The olive and the resistance

A man and five young boys collect olives together.

Yasser al-Zaben (left) and young relatives gather olives in Burin. The family lost about 20,000 square meters to surrounding settlements and the trees that grew there were burned. “What we demand is a better life for our children than for ourselves,” al-Zaben, a civil engineer, says. 

Amira Salman cannot imagine her life without olives.

“I have been working with olives for 50 years. Nothing works without the olives,” the 56-year-old said, citing a popular saying: “Lentils and oil are the foundation of every home.”

With two of her sons, she was harvesting olives in Deir Istiya, in the Nablus region of the northern occupied West Bank. In keeping with traditional arrangements, the Salmans will keep one-third of the olives they pick while the rest go to the owner of the land.

Another olive harvest season in Palestine has just passed, a period much awaited every October and November. It is an important time for the Palestinian economy. According to the United Nations Conference on Trade and Development, the olive sector comprises 15 percent of total agricultural income. The olive harvest mitigates the impact of unemployment and poverty by providing three to four million days of seasonal employment per year and by supporting 100,000 families.

Eighty percent of land cultivated with trees in the occupied West Bank and Gaza is used for olive groves, according to the UN. The olive oil they produce is largely consumed by the domestic market. Excess supply – some 4,000 tons annually on average – has been exported, mostly to Israel, though since the beginning of the second intifada in 2000, this market has dwindled and is near an all-time low.

Olive trees provide resources not only for the olive harvest, but also for soap and wood used for craft. The significance of olive trees to Palestinians is also more than its economic value, said Baha Hilo, the coordinator of the initiative To Be There – which works to bring people from around the world to Palestine for informational tours, including during the olive harvest season.


“There is a connection between the Palestinian family and their olive trees. You see that and you hear that whenever Israeli bulldozers come and destroy olives groves. So you ask a Palestinian family: ‘How does it feel?’ And they will say: ‘It’s like butchering my family’ or ‘It feels like cutting my arm off.’ There is a biological connection between you and that olive tree that produces for you, that gives you a means of livelihood.”

The olive tree has become part of the Palestinian identity, a national symbol of resistance and of the connection to the land. Harvesting, especially close to the settlements or in areas cut off by the Israel’s wall in the West Bank, is considered part of the resistance to Israel’s occupation.

But the olive harvest has also become synonymous with attacks by Israeli settlers against pickers. These settlers routinely destroy trees and steal olives. Since 1967, when Israel occupied the West Bank, the UN estimates that some 800,000 Palestinian olive trees have been uprooted, set on fire or vandalized by settlers or been cleared for Israeli settlements, construction of the wall and other measures related to the occupation.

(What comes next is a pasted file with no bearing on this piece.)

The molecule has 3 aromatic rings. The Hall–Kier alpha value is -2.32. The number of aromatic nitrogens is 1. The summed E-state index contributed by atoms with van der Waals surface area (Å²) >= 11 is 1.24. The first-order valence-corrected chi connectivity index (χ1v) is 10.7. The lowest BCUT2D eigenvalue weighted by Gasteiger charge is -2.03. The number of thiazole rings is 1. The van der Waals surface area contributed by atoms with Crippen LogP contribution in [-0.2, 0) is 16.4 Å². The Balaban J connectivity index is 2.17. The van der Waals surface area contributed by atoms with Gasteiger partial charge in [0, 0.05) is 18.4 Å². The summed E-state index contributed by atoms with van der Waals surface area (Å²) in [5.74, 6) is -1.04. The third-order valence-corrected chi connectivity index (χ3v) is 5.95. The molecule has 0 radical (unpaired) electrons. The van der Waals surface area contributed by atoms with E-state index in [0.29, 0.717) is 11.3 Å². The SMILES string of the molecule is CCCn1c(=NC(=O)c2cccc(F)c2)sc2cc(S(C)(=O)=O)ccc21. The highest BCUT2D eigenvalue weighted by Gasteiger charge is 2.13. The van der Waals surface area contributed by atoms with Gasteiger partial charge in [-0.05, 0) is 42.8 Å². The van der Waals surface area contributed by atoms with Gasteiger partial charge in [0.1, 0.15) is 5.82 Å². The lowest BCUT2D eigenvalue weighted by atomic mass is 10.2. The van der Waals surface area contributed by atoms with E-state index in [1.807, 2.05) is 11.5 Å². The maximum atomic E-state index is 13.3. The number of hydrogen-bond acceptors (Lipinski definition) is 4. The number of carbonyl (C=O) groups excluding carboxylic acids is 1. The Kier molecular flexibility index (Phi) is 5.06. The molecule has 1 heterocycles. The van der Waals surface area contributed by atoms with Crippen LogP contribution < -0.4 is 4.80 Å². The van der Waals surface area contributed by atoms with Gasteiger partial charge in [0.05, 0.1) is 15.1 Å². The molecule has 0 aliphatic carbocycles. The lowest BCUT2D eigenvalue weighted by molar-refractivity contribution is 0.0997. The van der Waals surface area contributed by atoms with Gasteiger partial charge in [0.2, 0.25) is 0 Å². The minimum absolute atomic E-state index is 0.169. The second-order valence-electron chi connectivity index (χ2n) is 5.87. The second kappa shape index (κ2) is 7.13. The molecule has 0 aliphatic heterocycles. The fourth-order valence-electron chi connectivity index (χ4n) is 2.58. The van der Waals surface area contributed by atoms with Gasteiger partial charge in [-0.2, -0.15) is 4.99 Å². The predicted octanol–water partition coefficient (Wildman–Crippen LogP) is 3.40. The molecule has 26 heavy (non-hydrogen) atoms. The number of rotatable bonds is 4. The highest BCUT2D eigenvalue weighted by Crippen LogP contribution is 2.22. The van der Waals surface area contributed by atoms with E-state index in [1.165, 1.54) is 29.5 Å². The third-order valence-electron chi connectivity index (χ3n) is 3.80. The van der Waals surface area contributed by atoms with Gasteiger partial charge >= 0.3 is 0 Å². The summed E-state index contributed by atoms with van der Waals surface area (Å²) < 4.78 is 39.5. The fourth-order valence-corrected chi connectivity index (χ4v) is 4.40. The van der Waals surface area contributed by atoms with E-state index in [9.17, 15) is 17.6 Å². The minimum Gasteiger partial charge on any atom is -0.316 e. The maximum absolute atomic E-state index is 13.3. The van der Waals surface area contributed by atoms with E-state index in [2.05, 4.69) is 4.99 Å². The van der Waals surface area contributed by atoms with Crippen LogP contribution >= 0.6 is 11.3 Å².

In areas close to Israeli settlements, Palestinians need to obtain permits from the Israeli military authorities to harvest olives. These are usually granted only for a few days.

This year was no exception when it came to attacks by settlers. So far this year, more than 7,000 olive trees have been damaged by Israeli settlers.

Settler attacks during the harvest have been reported in Turmusaya near Ramallah; Burin, Haris, al-Lubban al-Sharqiya, all in the Nablus region; as well as in Jit village and Deir al-Hatab, where settlers assaulted two Palestinians. Tel Rumeida in the Hebron area also witnessed settler violence.

The United Nations Office for the Coordination of Humanitarian Affairs also reported damage to around 700 olive trees and theft of produce in five incidents in the villages of al-Mughayyer (Ramallah), Burqa and Tell (Nablus), al-Khader (Bethlehem) and Farata village, between Nablus and Qalqiliya.

The International Women’s Peace Service, an organization of international activists based near Nablus, reported an attack by Israeli settlers against a Palestinian couple picking olives in the village of Urif on 8 November. Following the attack, the Israeli army shortened the picking period of the villagers.

Despite such constant threats of settler violence and army harassment, the olive harvest is a time of great solidarity among Palestinians and with the outside world. Every year, internationals come to help the Palestinian farmers, especially in areas near settlements. Palestinians also volunteer, such as Muhannad, 26, who is part of the Hebron-based Youth Against Settlements activist group.

“My motivation is supporting the sumud [steadfastness] and the resistance for the other families,” said Muhannad, who did not want to give his family name. “For us, it’s very important to be here as Palestinians, to help farmers staying on the land and in their houses, because we know that if we don’t come here, the settlements will expand, and then the next settlement will be my house.”